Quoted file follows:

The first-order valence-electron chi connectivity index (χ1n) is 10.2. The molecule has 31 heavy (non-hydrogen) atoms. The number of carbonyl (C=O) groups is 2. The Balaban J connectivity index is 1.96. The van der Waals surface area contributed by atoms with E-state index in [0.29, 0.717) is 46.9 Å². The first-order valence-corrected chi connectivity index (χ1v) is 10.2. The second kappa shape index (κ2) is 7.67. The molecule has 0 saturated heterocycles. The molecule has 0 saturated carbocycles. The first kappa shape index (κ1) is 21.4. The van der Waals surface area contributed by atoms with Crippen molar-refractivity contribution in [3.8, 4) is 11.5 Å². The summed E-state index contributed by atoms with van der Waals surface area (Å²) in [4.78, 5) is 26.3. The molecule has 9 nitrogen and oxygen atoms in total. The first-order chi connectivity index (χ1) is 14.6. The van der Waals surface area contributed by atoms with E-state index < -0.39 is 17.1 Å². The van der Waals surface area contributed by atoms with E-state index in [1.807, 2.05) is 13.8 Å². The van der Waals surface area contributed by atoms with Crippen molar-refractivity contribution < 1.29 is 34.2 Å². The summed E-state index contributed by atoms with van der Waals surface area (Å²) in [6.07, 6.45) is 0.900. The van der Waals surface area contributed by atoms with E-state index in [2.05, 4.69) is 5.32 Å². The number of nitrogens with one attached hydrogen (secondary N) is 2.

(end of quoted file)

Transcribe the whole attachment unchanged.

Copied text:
The first-order valence-electron chi connectivity index (χ1n) is 10.2. The molecule has 31 heavy (non-hydrogen) atoms. The number of carbonyl (C=O) groups is 2. The Balaban J connectivity index is 1.96. The van der Waals surface area contributed by atoms with E-state index in [0.29, 0.717) is 46.9 Å². The first-order valence-corrected chi connectivity index (χ1v) is 10.2. The second kappa shape index (κ2) is 7.67. The molecule has 0 saturated heterocycles. The molecule has 0 saturated carbocycles. The first kappa shape index (κ1) is 21.4. The van der Waals surface area contributed by atoms with Crippen molar-refractivity contribution in [3.8, 4) is 11.5 Å². The summed E-state index contributed by atoms with van der Waals surface area (Å²) in [4.78, 5) is 26.3. The molecule has 9 nitrogen and oxygen atoms in total. The first-order chi connectivity index (χ1) is 14.6. The van der Waals surface area contributed by atoms with E-state index < -0.39 is 17.1 Å². The van der Waals surface area contributed by atoms with E-state index in [1.807, 2.05) is 13.8 Å². The van der Waals surface area contributed by atoms with Crippen molar-refractivity contribution < 1.29 is 34.2 Å². The summed E-state index contributed by atoms with van der Waals surface area (Å²) in [6.07, 6.45) is 0.900. The van der Waals surface area contributed by atoms with E-state index in [2.05, 4.69) is 5.32 Å². The number of nitrogens with one attached hydrogen (secondary N) is 2.